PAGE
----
SoCal Families | Planes of Fame Air Museum
By: Jamie Durante
Southern California has some of the best family fun attractions, and Planes of Fame Air Museum in Chino is no exception as a fascinating destination to visit year round. Planes of Fame Air Museum is a non-profit aviation museum that provides our community with valuable education on the history and heroes of aviation.
We decided to make our way out to Planes of Fame Air Museum following an enjoyable brunch at neighboring Flo’s Airport Cafe; both locations are just seconds away from the Chino Airport. With a giant B-176 located in the front of the museum, we knew we were at the right the right place.
Walking into the museum, we were greeted by a large mural of an aircraft that surprised us with a ferocious roar that seemingly came from the engine. What an exciting greeting! The entrance led into the gift shop, where we were welcomed by a friendly staff that offered us a brief history of the museum and information about the exhibits.
We set off into the Maloney Hangar, where there were various colorful airplanes, including a replica of The Wright Brothers’ plane complete with stories and photos about their inventive history. There was a full-size mock-up of the Apollo capsule from the Apollo Spaceflight Program that ran from 1961 to 1975. This capsule was built to travel around the country, educating and promoting the space program to suppliers and subcontractors.
On the other side of this huge hangar, there were World War II planes, complete with large-scale maps and timelines relating to the war. Built-in cases also displayed antique artifacts from WWII, with one of our favorite items being a Flight Record and Log.
Next, we headed into The Pond Hangar, which was named after Robert J. Pond, who was a huge supporter of the Planes of Fame Air Museum. This hangar seemed to be one of the largest, as it held countless American aircraft like the P-39 Airacobra and the Grumman J2F-6 “Duck.” While there were a ton of engines and airplanes in this hangar, the amount of war memorabilia that was on display is worth noting.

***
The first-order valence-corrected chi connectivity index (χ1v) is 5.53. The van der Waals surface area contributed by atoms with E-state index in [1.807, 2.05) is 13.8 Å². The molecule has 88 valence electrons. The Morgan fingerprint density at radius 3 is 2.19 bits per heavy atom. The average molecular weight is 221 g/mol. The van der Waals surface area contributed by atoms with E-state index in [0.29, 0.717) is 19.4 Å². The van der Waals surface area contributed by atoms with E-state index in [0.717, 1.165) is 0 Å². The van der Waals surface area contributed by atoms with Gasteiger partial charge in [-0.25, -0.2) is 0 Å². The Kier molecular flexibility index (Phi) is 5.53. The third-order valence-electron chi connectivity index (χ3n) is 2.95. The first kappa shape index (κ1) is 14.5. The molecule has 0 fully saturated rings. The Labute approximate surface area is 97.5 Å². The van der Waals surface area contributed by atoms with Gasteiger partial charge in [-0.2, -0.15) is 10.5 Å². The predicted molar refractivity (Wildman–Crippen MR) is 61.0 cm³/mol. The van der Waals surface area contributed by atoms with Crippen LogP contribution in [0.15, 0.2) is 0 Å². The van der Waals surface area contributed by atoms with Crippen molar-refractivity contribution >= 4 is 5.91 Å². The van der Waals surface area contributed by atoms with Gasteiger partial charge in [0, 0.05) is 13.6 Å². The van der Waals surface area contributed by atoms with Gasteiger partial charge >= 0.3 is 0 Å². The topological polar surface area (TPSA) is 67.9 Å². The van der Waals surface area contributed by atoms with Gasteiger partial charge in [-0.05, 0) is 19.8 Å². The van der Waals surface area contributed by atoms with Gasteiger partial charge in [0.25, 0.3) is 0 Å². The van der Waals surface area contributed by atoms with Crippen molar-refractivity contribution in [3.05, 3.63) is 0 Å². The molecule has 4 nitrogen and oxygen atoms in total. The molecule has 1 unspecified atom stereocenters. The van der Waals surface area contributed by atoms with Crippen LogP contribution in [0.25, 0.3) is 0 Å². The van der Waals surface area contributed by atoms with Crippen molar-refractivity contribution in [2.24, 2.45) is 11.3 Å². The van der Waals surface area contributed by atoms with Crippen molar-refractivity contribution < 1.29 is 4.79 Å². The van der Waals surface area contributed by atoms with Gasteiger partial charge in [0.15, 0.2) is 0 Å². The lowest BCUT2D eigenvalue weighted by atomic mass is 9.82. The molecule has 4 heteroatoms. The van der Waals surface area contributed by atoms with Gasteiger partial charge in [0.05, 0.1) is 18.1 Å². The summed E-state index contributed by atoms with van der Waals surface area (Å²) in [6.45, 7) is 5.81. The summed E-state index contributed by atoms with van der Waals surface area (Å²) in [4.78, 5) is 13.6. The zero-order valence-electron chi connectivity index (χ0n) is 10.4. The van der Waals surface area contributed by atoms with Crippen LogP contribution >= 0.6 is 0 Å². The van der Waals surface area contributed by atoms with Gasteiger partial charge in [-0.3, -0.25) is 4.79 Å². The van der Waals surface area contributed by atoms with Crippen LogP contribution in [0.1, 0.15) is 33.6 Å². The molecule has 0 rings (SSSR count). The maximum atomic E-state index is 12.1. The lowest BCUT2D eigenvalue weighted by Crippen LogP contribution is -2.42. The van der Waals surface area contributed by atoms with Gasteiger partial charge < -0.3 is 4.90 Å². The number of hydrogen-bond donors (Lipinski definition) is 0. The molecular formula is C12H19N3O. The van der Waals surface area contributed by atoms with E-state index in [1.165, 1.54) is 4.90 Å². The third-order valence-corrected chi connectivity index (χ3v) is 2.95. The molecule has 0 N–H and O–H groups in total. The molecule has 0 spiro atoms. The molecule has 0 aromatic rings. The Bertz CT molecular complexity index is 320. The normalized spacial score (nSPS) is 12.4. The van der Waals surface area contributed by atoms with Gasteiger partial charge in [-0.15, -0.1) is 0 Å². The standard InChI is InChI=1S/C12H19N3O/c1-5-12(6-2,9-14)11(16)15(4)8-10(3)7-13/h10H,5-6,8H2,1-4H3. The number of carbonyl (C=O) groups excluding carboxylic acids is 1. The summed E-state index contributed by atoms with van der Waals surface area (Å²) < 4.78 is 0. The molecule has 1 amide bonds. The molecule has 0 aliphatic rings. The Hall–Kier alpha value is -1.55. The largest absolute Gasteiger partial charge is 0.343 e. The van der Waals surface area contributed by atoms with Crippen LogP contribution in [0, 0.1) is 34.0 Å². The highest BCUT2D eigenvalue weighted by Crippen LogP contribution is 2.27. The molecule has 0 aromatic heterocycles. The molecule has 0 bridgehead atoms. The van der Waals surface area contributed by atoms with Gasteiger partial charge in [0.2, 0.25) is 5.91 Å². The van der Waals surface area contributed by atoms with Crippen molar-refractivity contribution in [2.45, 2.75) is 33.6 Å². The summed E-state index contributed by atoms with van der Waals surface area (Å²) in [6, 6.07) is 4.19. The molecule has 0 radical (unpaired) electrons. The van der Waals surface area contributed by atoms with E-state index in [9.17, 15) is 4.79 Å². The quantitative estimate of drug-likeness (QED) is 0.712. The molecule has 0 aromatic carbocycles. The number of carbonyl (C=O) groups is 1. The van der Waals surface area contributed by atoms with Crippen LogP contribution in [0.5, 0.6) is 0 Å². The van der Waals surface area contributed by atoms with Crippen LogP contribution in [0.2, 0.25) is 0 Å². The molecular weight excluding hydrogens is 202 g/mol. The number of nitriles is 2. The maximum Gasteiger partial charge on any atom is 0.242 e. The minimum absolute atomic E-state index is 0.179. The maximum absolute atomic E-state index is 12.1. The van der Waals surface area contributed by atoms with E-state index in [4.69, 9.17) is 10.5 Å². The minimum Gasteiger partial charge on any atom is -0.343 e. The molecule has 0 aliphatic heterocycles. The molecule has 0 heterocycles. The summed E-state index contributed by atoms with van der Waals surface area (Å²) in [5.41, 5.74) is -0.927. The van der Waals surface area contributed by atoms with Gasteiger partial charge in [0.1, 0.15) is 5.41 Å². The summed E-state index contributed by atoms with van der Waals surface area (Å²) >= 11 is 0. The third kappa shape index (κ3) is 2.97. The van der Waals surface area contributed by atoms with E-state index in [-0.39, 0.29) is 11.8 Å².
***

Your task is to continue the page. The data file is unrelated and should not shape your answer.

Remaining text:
We next went outside to check out the Piccadilly Lilly II, which is a WWII B-176 that will fly again someday through donations by supporters. There was also a M5 Bomb Trailer outside that was used during WWII for transporting bombs from the ammo dump to aircraft. We went back inside and continued making our way through the museum and into the USS Enterprise CV-6 Hangar.
While this hangar was home to a great collection of memorabilia and aircraft, one of the most commanding attractions in this room was the TBM-3 Avenger. This huge bomber reaches a maximum speed of 276MPH, and there were 7,546 TBMs-3 Avengers made.
We made our way outside again to continue our tour into the Friedkin Hangar, where the museum’s restorations take place. During our visit, some of the coolest planes we saw were in this area. We especially liked the restoration hangar, because it’s a huge reason that a lot of the museum’s planes are still operable and able to compete in air shows.
Continuing on, we walked through the outdoor section dedicated to Unrestored Aircraft & Military Vehicle Display, and then we set forth toward the P-38 Lightning & 475th Fighter Group Hangar. The 475th Fighter Group was a highly successful U.S. Army Airforce Unit who won 562 victories during World War II. This permanent collection tells so much of the fighters’ story, from the beautiful Lockheed P-38 Lightning on display to the countless artifacts and memorabilia.
The final two collections we had left to visit were the Jet & Air Racers Hangar and The Foreign Hangar. These large hangars were jam-packed with airplanes big and small. “Stinger,” a plane that is a Formula One Racer was one plane we enjoyed checking out, and there was also McDonnell Douglas’ F-4 Phantom Drag Chute in addition to a neat collection of vintage Army Air Force cameras in this hangar.
The Foreign Hangar was the last but not least collection we visited of all seven hangars and two outside display areas that make up Planes of Fame in Chino. Of all the commanding planes and built-in display cases, an old school Rolls Royce was one of our favorite vehicles in this hangar.
Hours seemed to fly by, and we had made a full circle back to the gift shop. Planes of Fame Air Museum proved to be a great time for our family of three. It’s a great place for the families of all ages, because the education and history of the artifacts make it an educational experience for the older crowd, while little kids will be in awe at all the impressive aircraft, vehicles and displays.
Planes of Fame Air Museum is located at 7000 Merrill Ave., Ste. #17 in Chino, CA 91710. Normal hours are Sundays through Fridays from 10a.m. to 5p.m. and Saturday from 9a.m. to 5p.m. General admission is $11. Admission for children under 12 is $4, children under five admitted free. Seniors ages 65+ and veterans admitted for $10, members sand active duty military, police and firefighters admitted free. For more information call (909) 597-3722 or visit this website.
Full Disclosure: Planes of Fame Air Museum provided us with complimentary admission, however all opinions are 100% our own.